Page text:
Friday, April 23, 2010

Recommended Reading

Jonah Goldberg has a substantial think-piece (I always picture Foghorn Leghorn talking about "them long-haired books" when I read that phrase) at Commentary regarding the Obama Administration and socialism. I expect it'll get a lot of attention; I have somewhat lower expectations as to whether Jonah's critics will actually read any of it. Here's a sample:

Now, when conservatives dare to suggest, tentatively or otherwise, that Obama or his party might be in the thrall of some variant of socialism, they are derided for it. In the wake of health care’s passage, for example, a Salon article mocked conservatives for thinking that Americans now live under “the Bolshevik heel.” When the RNC was debating its resolution in 2008, Robert Schlesinger, the opinion editor of U.S. News & World Report, responded: “What’s really both funny and scary about all of this is how seriously the fringe-nuts in the GOP take it.”

Similarly, in a May 2009 interview, Newsweek editor Jon Meacham mocked the president’s critics for considering Obama to be a “crypto-socialist.” By these lights, socialism is a very sophisticated, highly technical, and historically precise phenomenon that has nothing to do with the politics or ideas of the present moment, and conservatives who invoke the term to describe Obama’s policies and ideas are at best wildly imprecise and at worst purposefully rabble-rousing. And yet when liberals themselves discuss socialism and its relation to Obama, the definition of the term “socialist” seems to loosen up considerably. Only four months before Meacham’s mockery of conservatives, he co-authored a cover story for his magazine titled “We’re All Socialists Now,” in which he and Newsweek’s Evan Thomas (grandson of the six-time Socialist-party presidential candidate Norman Thomas) argued that the growth of government was making us like a “European,” i.e. socialist, country. At the same time, a host of Left-liberal writers, most prominently E.J. Dionne and Harold Meyerson of the Washington Post, were floating the idea that the new president was ushering in a new age of “social democracy.” The left-wing activist-blogger Matthew Yglesias, echoing the Obama White House view that a crisis is a terrible thing to waste, said the Wall Street meltdown offered a “real opportunity” for “massive socialism.”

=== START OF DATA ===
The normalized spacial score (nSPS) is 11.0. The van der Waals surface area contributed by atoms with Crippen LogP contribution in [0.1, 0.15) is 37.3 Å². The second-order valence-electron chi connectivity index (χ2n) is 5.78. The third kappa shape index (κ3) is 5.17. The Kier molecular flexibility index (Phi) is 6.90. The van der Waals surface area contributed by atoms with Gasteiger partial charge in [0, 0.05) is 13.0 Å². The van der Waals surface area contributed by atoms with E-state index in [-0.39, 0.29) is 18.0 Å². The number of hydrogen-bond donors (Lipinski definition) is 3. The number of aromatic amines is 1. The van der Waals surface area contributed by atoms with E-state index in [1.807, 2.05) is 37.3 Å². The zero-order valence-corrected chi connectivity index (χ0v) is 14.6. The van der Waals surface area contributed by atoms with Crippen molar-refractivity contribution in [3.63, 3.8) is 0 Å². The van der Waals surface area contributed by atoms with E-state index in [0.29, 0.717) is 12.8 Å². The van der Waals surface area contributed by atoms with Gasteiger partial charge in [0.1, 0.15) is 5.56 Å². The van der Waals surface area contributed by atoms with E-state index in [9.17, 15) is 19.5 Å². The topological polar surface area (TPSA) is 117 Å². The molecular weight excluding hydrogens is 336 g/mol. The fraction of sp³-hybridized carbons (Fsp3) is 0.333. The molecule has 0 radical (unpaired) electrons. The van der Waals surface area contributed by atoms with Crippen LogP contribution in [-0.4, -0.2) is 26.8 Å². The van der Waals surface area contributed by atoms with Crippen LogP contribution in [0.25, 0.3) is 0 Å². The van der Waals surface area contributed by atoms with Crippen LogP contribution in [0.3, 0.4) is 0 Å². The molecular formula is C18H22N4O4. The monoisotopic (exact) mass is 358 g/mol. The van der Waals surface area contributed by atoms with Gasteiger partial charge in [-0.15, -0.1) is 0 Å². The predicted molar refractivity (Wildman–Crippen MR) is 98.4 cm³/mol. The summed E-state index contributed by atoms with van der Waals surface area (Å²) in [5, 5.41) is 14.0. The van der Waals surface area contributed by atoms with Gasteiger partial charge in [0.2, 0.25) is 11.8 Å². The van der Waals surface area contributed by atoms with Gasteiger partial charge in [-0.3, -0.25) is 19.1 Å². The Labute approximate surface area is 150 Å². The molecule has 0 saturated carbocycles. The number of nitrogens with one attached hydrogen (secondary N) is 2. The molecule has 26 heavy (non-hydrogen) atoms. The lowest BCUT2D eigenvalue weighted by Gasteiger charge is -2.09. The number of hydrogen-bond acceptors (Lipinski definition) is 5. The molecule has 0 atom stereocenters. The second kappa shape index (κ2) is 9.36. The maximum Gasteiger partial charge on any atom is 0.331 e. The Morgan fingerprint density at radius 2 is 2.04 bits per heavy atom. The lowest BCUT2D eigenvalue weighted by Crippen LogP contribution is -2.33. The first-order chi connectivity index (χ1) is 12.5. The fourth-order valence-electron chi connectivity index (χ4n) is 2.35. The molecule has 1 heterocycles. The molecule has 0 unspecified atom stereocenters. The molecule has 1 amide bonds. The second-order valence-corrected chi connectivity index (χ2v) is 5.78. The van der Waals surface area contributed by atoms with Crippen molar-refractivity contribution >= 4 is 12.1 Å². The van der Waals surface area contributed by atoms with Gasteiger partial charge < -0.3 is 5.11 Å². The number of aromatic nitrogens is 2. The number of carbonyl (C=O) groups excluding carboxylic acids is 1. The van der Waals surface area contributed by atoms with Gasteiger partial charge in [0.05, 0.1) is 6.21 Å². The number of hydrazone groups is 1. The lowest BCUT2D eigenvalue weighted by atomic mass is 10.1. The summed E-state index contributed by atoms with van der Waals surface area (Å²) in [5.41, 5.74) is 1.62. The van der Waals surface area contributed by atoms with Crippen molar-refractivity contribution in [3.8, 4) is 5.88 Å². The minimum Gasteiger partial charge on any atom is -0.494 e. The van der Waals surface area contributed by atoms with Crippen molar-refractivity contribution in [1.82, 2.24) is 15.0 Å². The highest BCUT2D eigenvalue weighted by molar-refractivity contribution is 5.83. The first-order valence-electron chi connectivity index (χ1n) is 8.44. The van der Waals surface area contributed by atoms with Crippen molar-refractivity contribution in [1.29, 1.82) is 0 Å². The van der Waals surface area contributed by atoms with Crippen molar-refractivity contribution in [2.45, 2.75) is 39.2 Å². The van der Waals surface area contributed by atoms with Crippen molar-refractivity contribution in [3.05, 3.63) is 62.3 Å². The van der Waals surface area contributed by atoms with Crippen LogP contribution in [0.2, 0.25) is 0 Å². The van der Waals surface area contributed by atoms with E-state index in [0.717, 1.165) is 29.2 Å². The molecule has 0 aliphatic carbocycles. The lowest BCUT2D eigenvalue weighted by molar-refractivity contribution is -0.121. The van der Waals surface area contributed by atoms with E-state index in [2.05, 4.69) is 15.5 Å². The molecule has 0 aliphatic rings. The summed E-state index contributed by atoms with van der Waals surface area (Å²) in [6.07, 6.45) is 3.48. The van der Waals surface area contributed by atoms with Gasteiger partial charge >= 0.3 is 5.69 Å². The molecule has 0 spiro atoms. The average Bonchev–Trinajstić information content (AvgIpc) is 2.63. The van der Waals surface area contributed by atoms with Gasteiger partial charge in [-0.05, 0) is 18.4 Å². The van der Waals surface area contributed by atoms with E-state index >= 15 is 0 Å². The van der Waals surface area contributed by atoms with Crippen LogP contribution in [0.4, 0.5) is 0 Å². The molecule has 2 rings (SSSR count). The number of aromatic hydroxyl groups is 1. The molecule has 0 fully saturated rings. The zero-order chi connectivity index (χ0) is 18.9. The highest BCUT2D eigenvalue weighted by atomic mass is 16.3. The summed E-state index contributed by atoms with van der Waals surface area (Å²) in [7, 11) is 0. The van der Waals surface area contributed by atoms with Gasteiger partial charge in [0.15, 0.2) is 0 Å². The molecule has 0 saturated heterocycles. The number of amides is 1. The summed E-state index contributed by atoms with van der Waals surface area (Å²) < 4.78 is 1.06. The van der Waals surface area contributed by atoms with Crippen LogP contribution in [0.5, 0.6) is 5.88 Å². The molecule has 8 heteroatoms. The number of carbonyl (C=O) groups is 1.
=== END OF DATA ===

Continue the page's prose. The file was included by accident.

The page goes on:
In an April 2009 essay published in Foreign Policy, John Judis modestly called “prescient” a prediction he himself had made in the mid-1990s: “Once the sordid memory of Soviet communism is laid to rest and the fervor of anti-government hysteria abates,” he had written in a symposium in the American Enterprise, “politicians and intellectuals of the next century will once again draw openly upon the legacy of socialism.” In his Foreign Policy piece, Judis claimed vindication in the age of Obama: “Socialism, once banished from polite conversation, has made a startling comeback.” For Judis, today’s resurgent socialism isn’t the totalitarian variant we associate with the Soviet Union or Cuba but rather that of the “Scandinavian countries, as well as Austria, Belgium, Canada, France, Germany, and the Netherlands, whose economies were shaped by socialist agitation.” This is “another kind of socialism—call it ‘liberal socialism,’” Judis explains, and it “has a lot to offer.”


Surely if fans of President Obama’s program feel free to call it socialist, critics may be permitted to do likewise.

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